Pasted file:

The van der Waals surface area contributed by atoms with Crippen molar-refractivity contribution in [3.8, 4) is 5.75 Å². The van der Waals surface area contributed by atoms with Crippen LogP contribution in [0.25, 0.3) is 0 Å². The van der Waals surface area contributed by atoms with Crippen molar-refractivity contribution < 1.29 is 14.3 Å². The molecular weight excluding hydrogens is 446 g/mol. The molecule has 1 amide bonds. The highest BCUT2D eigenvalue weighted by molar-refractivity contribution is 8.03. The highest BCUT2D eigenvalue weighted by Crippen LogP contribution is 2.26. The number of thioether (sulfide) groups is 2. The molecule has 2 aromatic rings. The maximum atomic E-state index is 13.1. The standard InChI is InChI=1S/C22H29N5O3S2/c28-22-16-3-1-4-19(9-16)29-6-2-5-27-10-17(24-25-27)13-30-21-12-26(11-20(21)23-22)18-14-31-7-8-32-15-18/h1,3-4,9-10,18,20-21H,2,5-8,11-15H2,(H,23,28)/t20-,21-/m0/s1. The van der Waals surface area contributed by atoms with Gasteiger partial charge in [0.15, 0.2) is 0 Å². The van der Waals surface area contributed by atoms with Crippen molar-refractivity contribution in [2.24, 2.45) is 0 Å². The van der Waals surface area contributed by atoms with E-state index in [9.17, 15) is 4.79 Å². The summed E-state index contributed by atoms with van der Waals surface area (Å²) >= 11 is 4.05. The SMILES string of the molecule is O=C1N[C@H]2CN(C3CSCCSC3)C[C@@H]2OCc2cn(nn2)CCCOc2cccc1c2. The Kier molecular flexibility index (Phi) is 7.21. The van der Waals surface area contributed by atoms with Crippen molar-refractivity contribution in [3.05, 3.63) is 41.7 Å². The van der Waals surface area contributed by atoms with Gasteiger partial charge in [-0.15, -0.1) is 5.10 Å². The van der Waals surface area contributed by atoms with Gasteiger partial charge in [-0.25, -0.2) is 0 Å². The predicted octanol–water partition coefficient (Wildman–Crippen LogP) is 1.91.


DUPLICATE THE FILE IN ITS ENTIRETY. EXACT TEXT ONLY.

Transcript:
The van der Waals surface area contributed by atoms with Crippen molar-refractivity contribution in [3.8, 4) is 5.75 Å². The van der Waals surface area contributed by atoms with Crippen LogP contribution in [0.25, 0.3) is 0 Å². The van der Waals surface area contributed by atoms with Crippen molar-refractivity contribution < 1.29 is 14.3 Å². The molecular weight excluding hydrogens is 446 g/mol. The molecule has 1 amide bonds. The highest BCUT2D eigenvalue weighted by molar-refractivity contribution is 8.03. The highest BCUT2D eigenvalue weighted by Crippen LogP contribution is 2.26. The number of thioether (sulfide) groups is 2. The molecule has 2 aromatic rings. The maximum atomic E-state index is 13.1. The standard InChI is InChI=1S/C22H29N5O3S2/c28-22-16-3-1-4-19(9-16)29-6-2-5-27-10-17(24-25-27)13-30-21-12-26(11-20(21)23-22)18-14-31-7-8-32-15-18/h1,3-4,9-10,18,20-21H,2,5-8,11-15H2,(H,23,28)/t20-,21-/m0/s1. The van der Waals surface area contributed by atoms with Gasteiger partial charge in [0.15, 0.2) is 0 Å². The van der Waals surface area contributed by atoms with Crippen molar-refractivity contribution in [2.24, 2.45) is 0 Å². The van der Waals surface area contributed by atoms with E-state index in [9.17, 15) is 4.79 Å². The summed E-state index contributed by atoms with van der Waals surface area (Å²) >= 11 is 4.05. The SMILES string of the molecule is O=C1N[C@H]2CN(C3CSCCSC3)C[C@@H]2OCc2cn(nn2)CCCOc2cccc1c2. The Kier molecular flexibility index (Phi) is 7.21. The van der Waals surface area contributed by atoms with Crippen molar-refractivity contribution in [3.05, 3.63) is 41.7 Å². The van der Waals surface area contributed by atoms with Gasteiger partial charge in [-0.15, -0.1) is 5.10 Å². The van der Waals surface area contributed by atoms with Gasteiger partial charge in [-0.25, -0.2) is 0 Å². The predicted octanol–water partition coefficient (Wildman–Crippen LogP) is 1.91.